Its 4K recording is levels above your standard car cam. The built-in WiFi connects to your phone for up-to-date information and uploads. GPS capability is a bonus. Boasts slow-motion, time-lapse, emergency video, loops, and several other shooting options.
Great for professional use, not so much for driving assistance.
Captures good-quality 1080P video with ease on a 3" screen. Wide-angle camera in front with a 130-degree one in the back. Records on a loop for constant coverage. Easy to install out of the box. Emergency detector makes sure it keeps the most important footage.
Great for security and help, but not necessarily recording usable footage. Easily overheats.
The night vision captures surprisingly crisp, clear video on the go on the easy-to-view screen. Built-in WiFi to connect to your phone. Loop recording keeps the camera running and stores up to 40 hours on 256GB SD cards. G-sensor keeps important recordings.
Not easy to operate safely while driving. Some complaints of reverting back to factory settings.
This tiny camera is just 2.5 inches tall with a 160-degree viewing angle. The Full HD capture is great for parsing out license plate numbers. Parking mode detects scratches or break-ins. Heat-resistant ABS build keeps safe up to 158 degrees F. GPS helps you get to your destination.
Tiny screen isn't ideal for driving assistance. Some problems with the G-sensor.
Captures small details with ease with a 140-degree shooting angle. Shoots from the front and behind without any sacrifice in quality. Dual-band WiFi connects to your phone with ease. The 2" display screen is great for reviewing footage.
Not as many driver-assistance features as other options.
We recommend these products based on an intensive research process that's designed to cut through the noise and find the top products in this space. Guided by experts, we spend hours looking into the factors that matter, to bring you these selections.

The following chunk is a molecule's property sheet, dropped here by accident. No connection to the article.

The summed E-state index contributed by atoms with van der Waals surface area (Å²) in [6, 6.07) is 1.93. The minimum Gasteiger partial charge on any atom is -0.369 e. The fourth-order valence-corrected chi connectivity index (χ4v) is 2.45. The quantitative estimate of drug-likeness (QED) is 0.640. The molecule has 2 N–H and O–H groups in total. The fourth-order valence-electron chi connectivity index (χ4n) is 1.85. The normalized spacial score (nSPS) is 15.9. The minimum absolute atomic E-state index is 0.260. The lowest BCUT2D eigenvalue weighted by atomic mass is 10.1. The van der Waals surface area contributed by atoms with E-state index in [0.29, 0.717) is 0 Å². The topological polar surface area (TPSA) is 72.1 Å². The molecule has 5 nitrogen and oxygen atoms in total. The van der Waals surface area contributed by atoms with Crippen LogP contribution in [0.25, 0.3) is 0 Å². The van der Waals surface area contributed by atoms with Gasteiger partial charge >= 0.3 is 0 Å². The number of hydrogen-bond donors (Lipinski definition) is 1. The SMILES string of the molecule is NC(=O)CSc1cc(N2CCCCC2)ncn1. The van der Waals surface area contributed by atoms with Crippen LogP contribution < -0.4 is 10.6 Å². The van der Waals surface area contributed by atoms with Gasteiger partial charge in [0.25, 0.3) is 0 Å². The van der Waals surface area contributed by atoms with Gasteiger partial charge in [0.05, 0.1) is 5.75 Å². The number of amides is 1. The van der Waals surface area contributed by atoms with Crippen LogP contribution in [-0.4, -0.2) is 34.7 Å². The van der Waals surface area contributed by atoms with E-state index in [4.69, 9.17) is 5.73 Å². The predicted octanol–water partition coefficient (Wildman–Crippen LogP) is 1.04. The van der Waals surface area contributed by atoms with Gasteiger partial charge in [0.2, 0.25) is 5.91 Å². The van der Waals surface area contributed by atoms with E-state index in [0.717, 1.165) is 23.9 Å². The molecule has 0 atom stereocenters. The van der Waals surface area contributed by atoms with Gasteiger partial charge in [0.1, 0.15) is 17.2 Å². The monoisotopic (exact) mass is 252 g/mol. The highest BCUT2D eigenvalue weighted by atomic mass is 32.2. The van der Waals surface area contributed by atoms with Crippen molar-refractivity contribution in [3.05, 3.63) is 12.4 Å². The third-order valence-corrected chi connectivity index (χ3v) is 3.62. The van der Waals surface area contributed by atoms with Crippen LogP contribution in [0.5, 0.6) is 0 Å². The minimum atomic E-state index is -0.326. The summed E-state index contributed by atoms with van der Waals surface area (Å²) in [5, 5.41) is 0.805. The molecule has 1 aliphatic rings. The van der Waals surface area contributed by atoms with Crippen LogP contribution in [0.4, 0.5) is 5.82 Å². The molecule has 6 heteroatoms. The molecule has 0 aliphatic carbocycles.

Whether you want to document your road trips, help a new driver learn to master the road, or have access to instant video recordings in the event of a car accident, a car camera can help you meet your goal.
A car camera is a low-cost, effective, innovative technology that more and more drivers are enjoying. If you haven’t yet driven a car equipped with a camera, you’re in for a treat. These cameras not only make driving safer, they also make it more fun.
Read on for our take on car cameras – the features that are essential, the gotchas to avoid, and the budget you’ll need to set aside. Then, when you’re ready to shop, start with our most recommended models in the grid above.
The car camera that’s best for you largely depends on what type of driving activity you want to record.
Front car cameras use lenses that face forward. These cameras record everything that happens in front of the vehicle. Front car cameras are ideal for having video evidence in the event of an accident, for making quick videos of a journey, and for perfecting your parallel parking skills.
The quality of your car camera recordings will depend on where you put it in your car. Car cameras are typically designed to be installed in one of three locations: the dashboard, over the rear-view mirror, or on the windshield.
Dashboard cameras sit on top of the dashboard in the center of the windshield. Dashboard cameras are the most discreet, and they most closely mirror the perspective of the driver. With a dashboard camera, you don’t have to sacrifice any of your visibility, and you can rely on recordings that capture the driver’s perspective.
Over-the-rear-view-mirror cameras typically attach to the back of your car’s rear-view mirror and include a snap-on replacement mirror that sits on top of the original. The replacement rear-view mirrors included with these models are wider than normal, resulting in improved visibility and safety. Replacement rear-view mirrors also include built-in screens. You can use the mirror to see what’s behind you and see the camera’s view of what’s happening in front of you – all at the same time.
All car cameras come with the same basics: the camera itself and a small screen for viewing the camera’s live feed or recordings. Beyond that, there are a few features that set some models apart from others. As you compare products, keep an eye out for the following features ... we wish they came with every car camera.